My engagements in Venezuela last week also provided me with an opportunity to explore how issues of accountability in Venezuela can be further addressed, alongside the human rights work of the Office of High Commissioner for Human Rights. Through common work and deeper dialogue across the justice and human rights pillars in Venezuela, I believe we can set a path to meaningful complementarity. I welcomed the positive response of President Maduro to this initiative, which I believe can serve as a model for effective ICC-OHCHR collaboration in other Situations.
During my visit, I was also able to meet and exchange with Her Excellency the Vice-President, Dr Delcy Rodriguez, the Attorney General, Mr Tarek Saab, and the President of the Supreme Court, Ms Gladys Gutierrez. I and my delegation also met with Mr Gianluca Rampolla del Tindaro, Resident Coordinator of the United Nations in Venezuela, and members of the diplomatic corps. I also visited a potential office space where my staff could be located.
As we now look forward to our increased engagement in Venezuela, my Office remains committed to pursuing all channels for enhancing accountability for Rome Statute crimes. In the courtroom, my Office will continue to assert its jurisdiction until we are of the view that Venezuela can effectively implement its obligations. In our cooperation with Venezuelan national authorities, we will continue to deepen our collaboration in order to strengthen the basis for meaningful domestic action. The establishment of an office in Caracas will accelerate this work.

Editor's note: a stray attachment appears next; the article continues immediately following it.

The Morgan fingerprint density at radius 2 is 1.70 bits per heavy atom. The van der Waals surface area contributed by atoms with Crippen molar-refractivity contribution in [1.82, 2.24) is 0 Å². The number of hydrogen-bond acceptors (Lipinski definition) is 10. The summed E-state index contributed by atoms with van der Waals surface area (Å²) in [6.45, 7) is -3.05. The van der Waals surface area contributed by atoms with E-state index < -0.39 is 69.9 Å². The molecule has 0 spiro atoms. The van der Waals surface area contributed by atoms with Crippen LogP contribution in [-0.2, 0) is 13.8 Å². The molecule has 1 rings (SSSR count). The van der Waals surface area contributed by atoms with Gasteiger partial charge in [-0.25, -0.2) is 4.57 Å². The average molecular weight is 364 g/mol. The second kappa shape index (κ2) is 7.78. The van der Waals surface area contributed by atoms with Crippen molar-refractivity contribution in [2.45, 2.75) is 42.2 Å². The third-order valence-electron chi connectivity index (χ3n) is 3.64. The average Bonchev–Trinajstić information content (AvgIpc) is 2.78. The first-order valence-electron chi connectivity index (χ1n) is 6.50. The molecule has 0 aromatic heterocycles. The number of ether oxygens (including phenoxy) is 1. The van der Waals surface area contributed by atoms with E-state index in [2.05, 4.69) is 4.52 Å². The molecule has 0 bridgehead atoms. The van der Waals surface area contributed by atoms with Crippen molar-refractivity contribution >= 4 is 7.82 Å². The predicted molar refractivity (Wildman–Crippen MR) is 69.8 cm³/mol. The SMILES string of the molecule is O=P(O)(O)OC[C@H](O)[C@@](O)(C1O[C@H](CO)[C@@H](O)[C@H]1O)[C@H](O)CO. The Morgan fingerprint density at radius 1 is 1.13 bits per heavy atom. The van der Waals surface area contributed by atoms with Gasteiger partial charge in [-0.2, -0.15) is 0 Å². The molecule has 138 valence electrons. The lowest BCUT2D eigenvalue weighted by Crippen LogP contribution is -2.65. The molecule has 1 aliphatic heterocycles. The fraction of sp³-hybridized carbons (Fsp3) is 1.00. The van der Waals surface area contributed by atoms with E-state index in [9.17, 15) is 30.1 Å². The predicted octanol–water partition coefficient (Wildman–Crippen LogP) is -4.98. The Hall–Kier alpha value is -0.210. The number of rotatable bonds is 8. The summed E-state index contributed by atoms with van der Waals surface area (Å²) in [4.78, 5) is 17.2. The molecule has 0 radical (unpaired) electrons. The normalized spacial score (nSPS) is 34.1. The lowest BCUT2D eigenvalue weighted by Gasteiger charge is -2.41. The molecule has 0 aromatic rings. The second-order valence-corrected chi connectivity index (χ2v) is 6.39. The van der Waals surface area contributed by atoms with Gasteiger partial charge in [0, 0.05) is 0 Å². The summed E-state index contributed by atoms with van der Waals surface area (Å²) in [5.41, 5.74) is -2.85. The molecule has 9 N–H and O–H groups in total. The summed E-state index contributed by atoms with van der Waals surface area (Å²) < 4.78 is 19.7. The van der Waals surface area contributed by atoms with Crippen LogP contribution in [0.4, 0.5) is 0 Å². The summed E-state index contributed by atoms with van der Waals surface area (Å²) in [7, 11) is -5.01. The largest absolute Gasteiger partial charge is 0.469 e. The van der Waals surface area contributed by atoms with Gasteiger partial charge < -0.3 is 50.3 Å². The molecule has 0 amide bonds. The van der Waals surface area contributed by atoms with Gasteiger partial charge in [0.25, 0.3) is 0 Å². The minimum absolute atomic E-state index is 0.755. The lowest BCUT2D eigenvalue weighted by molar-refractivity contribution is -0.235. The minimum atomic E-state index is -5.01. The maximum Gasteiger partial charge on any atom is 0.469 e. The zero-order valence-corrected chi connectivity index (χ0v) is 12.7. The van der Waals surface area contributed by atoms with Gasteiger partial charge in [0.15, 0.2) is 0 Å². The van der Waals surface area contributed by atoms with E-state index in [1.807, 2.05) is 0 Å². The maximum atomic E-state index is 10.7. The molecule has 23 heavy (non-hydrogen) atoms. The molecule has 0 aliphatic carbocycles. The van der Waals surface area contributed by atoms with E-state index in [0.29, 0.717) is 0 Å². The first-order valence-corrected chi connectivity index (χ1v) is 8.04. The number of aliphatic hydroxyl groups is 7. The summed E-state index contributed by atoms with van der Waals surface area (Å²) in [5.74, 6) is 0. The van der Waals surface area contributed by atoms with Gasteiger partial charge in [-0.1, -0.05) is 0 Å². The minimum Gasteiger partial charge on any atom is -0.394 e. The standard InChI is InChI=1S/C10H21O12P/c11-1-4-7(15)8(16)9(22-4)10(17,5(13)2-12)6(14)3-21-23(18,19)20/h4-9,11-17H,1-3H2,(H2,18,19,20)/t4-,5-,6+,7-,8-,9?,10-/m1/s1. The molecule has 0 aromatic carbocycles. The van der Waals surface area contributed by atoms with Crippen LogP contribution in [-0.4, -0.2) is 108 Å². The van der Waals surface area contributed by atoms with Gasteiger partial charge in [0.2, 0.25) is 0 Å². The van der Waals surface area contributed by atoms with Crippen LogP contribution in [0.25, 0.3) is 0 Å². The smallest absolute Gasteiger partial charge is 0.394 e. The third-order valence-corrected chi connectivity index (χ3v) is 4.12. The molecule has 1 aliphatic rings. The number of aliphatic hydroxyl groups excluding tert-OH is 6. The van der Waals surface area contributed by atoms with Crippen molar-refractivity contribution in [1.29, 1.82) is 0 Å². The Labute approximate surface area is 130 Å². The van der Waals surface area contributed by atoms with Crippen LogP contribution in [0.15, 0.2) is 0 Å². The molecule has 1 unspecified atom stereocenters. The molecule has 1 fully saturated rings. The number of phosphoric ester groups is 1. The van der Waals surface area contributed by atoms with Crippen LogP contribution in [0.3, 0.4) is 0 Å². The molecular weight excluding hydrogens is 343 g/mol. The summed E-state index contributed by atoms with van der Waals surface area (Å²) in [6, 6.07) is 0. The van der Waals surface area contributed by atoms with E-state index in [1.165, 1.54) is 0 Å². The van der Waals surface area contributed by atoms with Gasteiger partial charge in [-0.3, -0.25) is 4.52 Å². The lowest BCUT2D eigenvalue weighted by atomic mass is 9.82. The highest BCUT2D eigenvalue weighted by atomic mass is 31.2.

As we take forward these two tracks of activities, my Office will deepen its partnerships with all stakeholders and will, in particular, continue to strengthen our crucial engagement with civil society.
The Rome Statute belongs to Venezuela and its people as much as it does to any other State Party. If we are to deliver, collectively, on its promise then we must make use of all possible opportunities for progress. This is an approach that will continue to mark our work in this Situation across the activities of the Office. And we will continue to rely on the trust and partnership of all actors in this effort.
I wish to express my thanks to the Venezuelan authorities that facilitated and supported my visit to Caracas.
Venezuela ratified the Rome Statute on 7 June 2000. The OTP opened a preliminary examination into the Situation in Venezuela I in February 2018, and, on 27 September 2018, the Office received a referral from a group of States Parties to the Rome Statute requesting the initiation of an investigation for crimes against humanity allegedly committed in Venezuela since 12 February 2014.
On 3 November 2021, the Prosecutor announced the opening of an investigation into the Situation. On 15 April 2022, the Government of Venezuela requested the Office to formally defer its investigation in favour of actions carried out by the national authorities of Venezuela. On 1 November 2022, the Prosecutor requested the authorisation of the Pre-Trial Chamber I to resume its investigation into the Situation, pursuant to article 18(2) of the Rome Statute. The Pre-Trial Chamber is currently deliberating on this Request.